By Sarah Nason
When most animals grow up, they pretty much look the same. For instance, can you tell the difference between these two squirrels?
Besides the fact that the one below might have a mild obesity problem, I couldn’t tell you who was who, even though I know they’re two different individuals that I observed on two different hiking trips.
Some animals, however, like to break this mold: enter, the Wellington tree wētā.
It’s hard to believe, but both the individuals in that photo are mature adult males of the same species Hemideina crassidens: the one on the left just weighs about twice as much. Informally known as the Wellington tree wētā, this is a giant species of cricket that hails from New Zealand and has many other equally juicy-looking relatives. This phenomenon in which a species can exhibit more than one final form/appearance is called polymorphism and is abundant in nature. Colour polymorphisms are probably the best-known type of polymorphism, such as the light and dark morphs of jaguar:
Once considered a different species, the black jaguar is now recognized as a different morph of the same species Panthera onca. It also happens to really evoke that “evil twin” archetype.
The polymorphism in Wellington tree weta is not quite as striking as that of our fine-looking jaguar friends, being a size polymorphism: individuals grow up to achieve distinctly different final body sizes. The polymorphism of the Wellington tree weta is unusual for a couple of reasons: 1) only males have multiple forms (females are all roughly the same size), and 2) there are three different potential forms. Both of these facts beg the question: but why?
Enter, a second character that will try to answer these questions: the grad student. This is how I spend most of my days as a Master’s student at UQÀM, trying to sort out the mysteries of diversity that Mother Nature puts forth. (I mean, that actually makes my work sound pretty impressive; in reality, I spend most of my time making tiny salads for the wētā that we have in our lab.)
A beautiful selection of personalized salads for our pampered colony of wētā held at UQÀM.
But when I’m not doing kitchen work for my insect overlords, I’m trying to figure out how evolutionary theory could explain those two key observations. Largely because I’m just curious, but also because polymorphisms represent a form of biodiversity that we would like to conserve, and in order to manage and conserve it we first need to understand how it works.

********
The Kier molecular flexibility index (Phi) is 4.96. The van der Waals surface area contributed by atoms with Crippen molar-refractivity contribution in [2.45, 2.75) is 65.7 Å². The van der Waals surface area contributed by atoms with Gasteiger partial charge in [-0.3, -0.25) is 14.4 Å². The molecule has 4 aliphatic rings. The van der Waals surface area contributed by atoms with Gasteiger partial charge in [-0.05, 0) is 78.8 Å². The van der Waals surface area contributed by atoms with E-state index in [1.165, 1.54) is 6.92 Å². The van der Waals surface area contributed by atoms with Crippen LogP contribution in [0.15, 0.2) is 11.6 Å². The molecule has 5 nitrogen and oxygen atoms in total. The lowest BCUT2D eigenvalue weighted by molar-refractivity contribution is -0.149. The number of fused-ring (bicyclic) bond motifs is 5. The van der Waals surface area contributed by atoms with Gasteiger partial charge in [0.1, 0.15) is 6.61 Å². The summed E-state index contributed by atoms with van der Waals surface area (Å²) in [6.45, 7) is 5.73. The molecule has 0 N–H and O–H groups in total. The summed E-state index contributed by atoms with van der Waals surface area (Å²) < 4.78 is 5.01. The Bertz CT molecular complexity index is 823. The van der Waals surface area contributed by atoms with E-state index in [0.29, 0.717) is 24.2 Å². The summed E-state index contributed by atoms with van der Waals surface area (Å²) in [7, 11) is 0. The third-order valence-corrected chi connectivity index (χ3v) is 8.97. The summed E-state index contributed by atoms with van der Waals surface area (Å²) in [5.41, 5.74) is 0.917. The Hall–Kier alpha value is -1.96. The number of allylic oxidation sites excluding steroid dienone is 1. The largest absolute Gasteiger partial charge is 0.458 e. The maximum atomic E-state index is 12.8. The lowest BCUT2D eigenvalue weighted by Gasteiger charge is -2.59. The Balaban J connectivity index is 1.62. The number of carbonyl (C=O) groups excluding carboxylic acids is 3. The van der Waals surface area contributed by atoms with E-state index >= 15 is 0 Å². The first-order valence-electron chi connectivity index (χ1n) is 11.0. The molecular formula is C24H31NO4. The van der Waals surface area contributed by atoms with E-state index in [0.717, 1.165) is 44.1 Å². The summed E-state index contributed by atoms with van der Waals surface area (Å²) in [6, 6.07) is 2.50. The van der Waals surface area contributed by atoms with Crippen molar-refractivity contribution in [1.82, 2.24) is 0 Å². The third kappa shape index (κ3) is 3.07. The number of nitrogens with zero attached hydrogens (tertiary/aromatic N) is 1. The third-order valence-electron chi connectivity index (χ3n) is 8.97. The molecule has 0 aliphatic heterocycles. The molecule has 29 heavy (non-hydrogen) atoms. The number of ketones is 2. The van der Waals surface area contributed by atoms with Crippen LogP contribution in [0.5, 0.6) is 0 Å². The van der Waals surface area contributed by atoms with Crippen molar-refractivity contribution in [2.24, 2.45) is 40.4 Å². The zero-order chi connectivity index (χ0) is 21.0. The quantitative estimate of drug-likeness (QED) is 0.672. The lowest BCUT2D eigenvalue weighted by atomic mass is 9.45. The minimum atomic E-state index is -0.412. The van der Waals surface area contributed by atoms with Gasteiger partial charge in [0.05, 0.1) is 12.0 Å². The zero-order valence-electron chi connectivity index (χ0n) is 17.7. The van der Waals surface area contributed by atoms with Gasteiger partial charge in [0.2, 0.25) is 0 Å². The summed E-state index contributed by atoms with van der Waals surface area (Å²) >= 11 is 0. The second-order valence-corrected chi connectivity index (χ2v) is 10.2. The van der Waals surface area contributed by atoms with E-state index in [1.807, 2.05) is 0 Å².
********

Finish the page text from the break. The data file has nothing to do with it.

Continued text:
Why do only the males get to have different outfits?
Previous work by other scientists has mostly gotten to the bottom of this question – in fact, when animals display size polymorphism, it’s often only expressed in males. We think this happens because of how intensely males compete amongst themselves to acquire matings to females. That might seem unrelated, but a little crash course in sexual conflict theory can make sense of it: females have to invest time in gestating and laying eggs, making them more interested in producing a smaller amount of high quality offspring. In the meantime, males have no incentive to be picky and benefit the most from just mating a lot and producing the most offspring possible. As a result, males compete intensely amongst themselves to mate with a limited number of females. This generates pressure to develop alternative strategies for acquiring matings: basically, when the marketplace is this competitive, you’ve gotta start getting creative. Smaller male morphs are probably optimized to employ different strategies to get with the ladies compared to larger male morphs: for example, small males may be “sneakers.” Yup, there’s a word you never wanted to hear associated with sex.
Illustrations of the three different male head sizes observed in the Wellington tree wētā (from Kelly & Adams, 2010). These drawings are only made better by the fact that they look like they have super expressive eyebrows.
“Sneaking” unfortunately means exactly what you think it does: small males, with their inconspicuous bodies and high maneuverability, dash in and mate quickly with females that are being guarded by larger males while the alpha’s back is turned. Animals are devious, and this is not just a weird wētā thing: it’s been documented in several species of fish and birds as well as other insects. So this gives us an idea of why only males exhibit alternative forms, although we haven’t yet confirmed that the smaller male weta use these ethically dubious strategies.
Salt, pepper, and…cumin?
Bringing us to the second question: why are there three different morphs? It’s common enough to see two alternative strategies: a dominant “guarding” type and a smaller “sneaker” type. So what is the middle-sized guy doing? Does he think that by being as bland and inoffensive as possible, he can sail through the dating world on a wave of average-ness?
The truth is that this remains a bit of a mystery to us. One theory is that when competition is especially strong for females, there is “room” for a further third strategy: the marketplace demands even more creativity in order to get an edge on the competition. The problem is, we’re just not sure what that third strategy is. Maybe it involves a mix of the two other strategies: Mr. Average might actually be a jack of all trades who guards females when he can, and when it’s not worth it to fight a male larger than himself, attempts to sneak instead. Fingers crossed, I will get closer to the answer by the end of my Master’s degree!
Want to learn more about the lives of these bizarre insects? Check out the NZ Department of Conservation’s page. Or just want to see more gruesome photos? National Geographic has a photo tag where you can explore amazing wētā photography.
This post was adapted from an original post at sarahnason.wordpress.com.